R. Bauer, L. Breitwieser, A. Di Meglio, L. Johard, M. Kaiser, M. Manca, M. Mazzara, F. Rademakers, M. Talanov, A. D. Tchitchigin, The BioDynaMo project: experience report. In Advanced Research on Biologically Inspired Cognitive Architectures (pp. 117-125). IGI Global, 2017. cern.ch/go/dp77
    A. Hesam, Faster than the Speed of Life: Accelerating Developmental Biology Simulations with GPUs and FPGAs (Master’s thesis), Delft University of Technology, Netherlands, 2018. cern.ch/go/f9v6
    J. de Montigny, A. Iosif, L. Breitwieser, M. Manca, R. Bauer, V. Vavourakis, An in silico hybrid continuum-/agent-based procedure to modelling cancer development: interrogating the interplay amongst glioma invasion, vascularity and necrosis. Methods, 2020. cern.ch/go/6vrm

Presentations

    K. Kanellis, Scaling a biological simulation platform to the cloud (15 August), Presented at CERN openlab summer students’ lightning talks, Geneva, 2017. cern.ch/go/d9nV
    L. Breitwieser, BioDynaMo (21 September), Presented at CERN openlab Open Day, Geneva, 2017. cern.ch/go/lNP9
    L. Breitwieser & A. Hesam, BioDynaMo: Biological simulation in the cloud (1 December), Presented at CERN IT technical forum, Geneva, 2017. cern.ch/go/m9Kw
    A. Hesam, Biodynamo project status and plans (11 January). Presented at CERN openlab Technical Workshop, Geneva, 2018. cern.ch/go/F8Cl
    L. Breitwieser, BioDynaMo (1 February). Presented at University Hospital of Geneva Café de l'Innovation, Geneva, 2018.
    L. Breitwieser, The Anticipated Challenges of Running Biomedical Simulations in the Cloud (12 February). Presented at Early Career Researchers in Medical Applications @ CERN, Geneva, 2018. cern.ch/go/spc8
    N. Nguyen, Distributed BioDynaMo (16 August). Presented at CERN openlab summer students' lightning talks, Geneva, 2018.
    A. Hesam, Faster than the Speed of Life: Accelerating Developmental Biology Simulations with GPUs and FPGAs (31 August). Master’s thesis defense, Delft, 2018. cern.ch/go/f9v6
    L. Breitwieser, The BioDynaMo Project: towards a platform for large-scale biological simulation (17 September). Presented at DIANA meeting, Geneva, 2018. cern.ch/go/kJv7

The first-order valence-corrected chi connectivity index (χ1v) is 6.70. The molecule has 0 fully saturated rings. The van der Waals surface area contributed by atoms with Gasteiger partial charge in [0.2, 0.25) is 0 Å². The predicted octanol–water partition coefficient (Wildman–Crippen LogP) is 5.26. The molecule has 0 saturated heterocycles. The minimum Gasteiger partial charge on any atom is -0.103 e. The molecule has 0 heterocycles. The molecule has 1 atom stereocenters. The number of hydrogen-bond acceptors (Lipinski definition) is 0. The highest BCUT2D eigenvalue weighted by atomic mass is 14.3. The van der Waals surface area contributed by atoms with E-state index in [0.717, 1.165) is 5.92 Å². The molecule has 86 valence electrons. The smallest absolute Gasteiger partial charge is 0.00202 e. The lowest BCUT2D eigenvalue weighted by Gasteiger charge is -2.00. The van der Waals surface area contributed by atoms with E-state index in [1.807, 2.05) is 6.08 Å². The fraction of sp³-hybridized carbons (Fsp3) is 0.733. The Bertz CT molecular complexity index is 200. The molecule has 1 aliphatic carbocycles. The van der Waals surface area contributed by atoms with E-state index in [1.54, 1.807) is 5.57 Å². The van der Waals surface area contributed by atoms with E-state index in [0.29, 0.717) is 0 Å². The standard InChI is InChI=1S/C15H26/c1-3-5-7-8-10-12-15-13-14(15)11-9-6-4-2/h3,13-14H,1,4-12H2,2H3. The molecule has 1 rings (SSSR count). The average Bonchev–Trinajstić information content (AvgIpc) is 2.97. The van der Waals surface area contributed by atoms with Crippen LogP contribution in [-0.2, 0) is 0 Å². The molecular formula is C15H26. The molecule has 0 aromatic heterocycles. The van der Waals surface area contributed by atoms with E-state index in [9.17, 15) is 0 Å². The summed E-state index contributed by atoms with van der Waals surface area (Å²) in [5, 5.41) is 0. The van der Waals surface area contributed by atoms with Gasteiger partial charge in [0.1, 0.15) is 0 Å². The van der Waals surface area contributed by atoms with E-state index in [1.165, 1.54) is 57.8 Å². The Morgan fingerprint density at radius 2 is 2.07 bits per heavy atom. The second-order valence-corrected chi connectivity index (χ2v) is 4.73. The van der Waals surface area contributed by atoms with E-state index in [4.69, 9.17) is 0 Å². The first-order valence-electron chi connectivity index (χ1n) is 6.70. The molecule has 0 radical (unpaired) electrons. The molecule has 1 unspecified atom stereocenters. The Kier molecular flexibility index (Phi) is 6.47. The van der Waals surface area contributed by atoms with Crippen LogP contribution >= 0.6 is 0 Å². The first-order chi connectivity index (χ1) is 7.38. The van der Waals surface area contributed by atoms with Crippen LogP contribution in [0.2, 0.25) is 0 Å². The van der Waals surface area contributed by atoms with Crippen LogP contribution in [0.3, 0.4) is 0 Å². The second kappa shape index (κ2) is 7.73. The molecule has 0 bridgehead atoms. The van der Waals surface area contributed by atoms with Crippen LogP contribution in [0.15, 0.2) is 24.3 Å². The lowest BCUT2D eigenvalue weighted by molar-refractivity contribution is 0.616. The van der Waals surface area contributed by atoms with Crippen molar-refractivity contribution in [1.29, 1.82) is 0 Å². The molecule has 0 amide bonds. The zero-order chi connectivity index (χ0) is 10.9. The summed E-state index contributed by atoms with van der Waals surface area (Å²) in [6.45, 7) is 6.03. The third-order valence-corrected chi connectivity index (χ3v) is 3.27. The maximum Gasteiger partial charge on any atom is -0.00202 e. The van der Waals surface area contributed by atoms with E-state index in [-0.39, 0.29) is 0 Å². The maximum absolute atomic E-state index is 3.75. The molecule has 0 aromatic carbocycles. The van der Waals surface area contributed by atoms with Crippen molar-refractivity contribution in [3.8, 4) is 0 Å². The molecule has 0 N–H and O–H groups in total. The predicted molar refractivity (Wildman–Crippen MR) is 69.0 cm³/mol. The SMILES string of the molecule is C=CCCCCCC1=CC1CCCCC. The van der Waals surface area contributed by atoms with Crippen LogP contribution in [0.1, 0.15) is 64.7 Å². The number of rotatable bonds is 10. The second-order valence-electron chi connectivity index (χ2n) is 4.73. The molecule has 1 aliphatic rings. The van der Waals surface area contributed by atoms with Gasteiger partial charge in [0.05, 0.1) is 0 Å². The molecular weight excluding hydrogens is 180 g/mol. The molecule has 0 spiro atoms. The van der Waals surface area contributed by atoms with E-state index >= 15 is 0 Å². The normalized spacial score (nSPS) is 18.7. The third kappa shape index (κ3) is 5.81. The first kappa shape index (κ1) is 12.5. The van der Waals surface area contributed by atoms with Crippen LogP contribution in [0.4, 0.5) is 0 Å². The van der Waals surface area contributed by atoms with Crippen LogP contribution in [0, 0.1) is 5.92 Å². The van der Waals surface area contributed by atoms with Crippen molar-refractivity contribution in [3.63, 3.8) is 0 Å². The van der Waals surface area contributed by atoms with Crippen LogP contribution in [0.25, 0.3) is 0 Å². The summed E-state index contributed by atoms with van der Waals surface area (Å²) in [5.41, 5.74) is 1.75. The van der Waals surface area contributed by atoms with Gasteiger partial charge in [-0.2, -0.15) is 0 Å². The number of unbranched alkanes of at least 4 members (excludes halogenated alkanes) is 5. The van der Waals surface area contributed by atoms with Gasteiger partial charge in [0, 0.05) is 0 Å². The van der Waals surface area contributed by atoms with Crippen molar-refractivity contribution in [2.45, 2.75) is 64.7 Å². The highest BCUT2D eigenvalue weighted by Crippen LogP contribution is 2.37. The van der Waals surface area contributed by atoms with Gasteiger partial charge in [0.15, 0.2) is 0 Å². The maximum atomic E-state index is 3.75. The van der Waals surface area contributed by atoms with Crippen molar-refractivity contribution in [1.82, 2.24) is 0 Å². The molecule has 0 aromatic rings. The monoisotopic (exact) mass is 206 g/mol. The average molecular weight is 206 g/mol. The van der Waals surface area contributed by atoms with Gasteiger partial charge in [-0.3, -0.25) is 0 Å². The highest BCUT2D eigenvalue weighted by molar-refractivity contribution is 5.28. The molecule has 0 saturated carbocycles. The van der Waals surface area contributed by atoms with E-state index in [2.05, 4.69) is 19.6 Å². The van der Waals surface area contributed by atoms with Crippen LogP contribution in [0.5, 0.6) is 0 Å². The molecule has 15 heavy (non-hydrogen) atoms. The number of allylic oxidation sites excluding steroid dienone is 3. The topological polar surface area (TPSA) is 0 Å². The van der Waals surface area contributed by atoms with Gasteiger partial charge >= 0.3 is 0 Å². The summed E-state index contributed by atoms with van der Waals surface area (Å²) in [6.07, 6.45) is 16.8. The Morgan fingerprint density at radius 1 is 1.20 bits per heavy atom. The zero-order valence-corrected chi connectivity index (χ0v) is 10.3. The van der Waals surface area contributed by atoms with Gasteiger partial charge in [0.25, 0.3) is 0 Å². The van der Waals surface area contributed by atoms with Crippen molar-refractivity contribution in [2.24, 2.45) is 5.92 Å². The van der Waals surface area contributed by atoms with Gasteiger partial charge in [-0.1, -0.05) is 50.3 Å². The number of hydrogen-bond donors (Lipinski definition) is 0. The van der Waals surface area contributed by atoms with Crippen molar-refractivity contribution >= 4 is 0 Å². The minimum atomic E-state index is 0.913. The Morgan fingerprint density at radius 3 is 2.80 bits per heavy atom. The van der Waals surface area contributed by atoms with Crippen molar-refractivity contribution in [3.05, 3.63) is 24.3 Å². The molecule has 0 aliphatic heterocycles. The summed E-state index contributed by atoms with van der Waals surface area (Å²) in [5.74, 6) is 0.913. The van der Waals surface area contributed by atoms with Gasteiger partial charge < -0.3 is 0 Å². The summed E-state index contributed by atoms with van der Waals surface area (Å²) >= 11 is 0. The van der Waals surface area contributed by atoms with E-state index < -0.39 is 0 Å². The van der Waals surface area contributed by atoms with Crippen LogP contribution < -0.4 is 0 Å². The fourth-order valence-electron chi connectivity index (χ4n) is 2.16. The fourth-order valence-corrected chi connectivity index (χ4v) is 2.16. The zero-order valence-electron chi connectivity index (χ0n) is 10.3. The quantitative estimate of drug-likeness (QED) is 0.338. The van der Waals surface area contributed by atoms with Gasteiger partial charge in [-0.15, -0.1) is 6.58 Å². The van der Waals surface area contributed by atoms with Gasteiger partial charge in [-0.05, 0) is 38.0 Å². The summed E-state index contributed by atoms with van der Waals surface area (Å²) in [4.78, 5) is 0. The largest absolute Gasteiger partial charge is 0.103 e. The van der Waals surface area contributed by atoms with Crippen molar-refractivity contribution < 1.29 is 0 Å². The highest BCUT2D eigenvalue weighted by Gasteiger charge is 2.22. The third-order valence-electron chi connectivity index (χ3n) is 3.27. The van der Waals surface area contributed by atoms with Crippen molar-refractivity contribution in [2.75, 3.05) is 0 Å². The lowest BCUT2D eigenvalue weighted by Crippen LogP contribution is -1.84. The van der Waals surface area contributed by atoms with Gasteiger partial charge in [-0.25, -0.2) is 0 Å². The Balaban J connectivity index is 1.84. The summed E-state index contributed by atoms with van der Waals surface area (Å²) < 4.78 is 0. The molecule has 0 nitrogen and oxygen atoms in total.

L. Breitwieser, BioDynaMo (23 January). Presented at CERN openlab workshop, Geneva, 2019. cern.ch/go/7RlF
    R. Bauer, Computational modelling and simulation of biophysical dynamics in medicine (7 June). Presented at Big Data in Medicine: Challenges and Opportunities, Geneva, 2019. cern.ch/go/xf9F
    F. Rademakers, BioDynaMo (20 June). Presented at Hôpitaux Universitaires de Genève, Geneva, 2019.
    J. L. Jennings, Computational Modelling of cryopreservation using the BioDynaMo software package CryoDynaMo (22 July). Presented at the Society for Cryobiology Conference, San Diego, 2019.
    J. de Montigny, Computational modelling of retinal ganglion cell development (July). Presented at UK Neural Computation, Nottingham, 2019.
    G. De Toni, Improvements on BioDynaMo Build System (13 August). Presented at the CERN openlab summer student lightning talk session, Geneva, 2019. cern.ch/go/xt68
    G. De Toni, Improvements on BioDynaMo Build System (13 August). Presented at the CERN openlab summer student lightning talk session, Geneva, 2019. cern.ch/go/xt68
    L. Breitwieser, BioDynaMo Project Update (26 September). Presented at CERN Medical Application Project Forum, Geneva, 2019.
    A. Hesam, Simulation Master Class (26 September). Presented at CERN's Dutch Language Teachers Programme, Geneva, 2019. cern.ch/go/hKL7
    A. Hesam, Simulation Master Class (11 October). Presented at CERN's Dutch Language Students Programme (NVV Profielwerkstukreis), Geneva, 2019.
    L. Breitwieser, A. Hesam, The BioDynaMo Project (21 October). Presented at EmLife Meeting, Geneva, 2019.
    L. Breitwieser, The BioDynaMo Software Part I (2 December). Presented at the BioDynaMo Collaboration Meeting, Zurich, 2019.
    A. Hesam, The BioDynaMo Software Part II (2 December). Presented at the BioDynaMo Collaboration Meeting, Zurich, 2019.
    R. Bauer, BioDynaMo: A platform for computational models and simulations of biological systems, Presented at CERN Knowledge Exchange Event, Daresbury, 2019.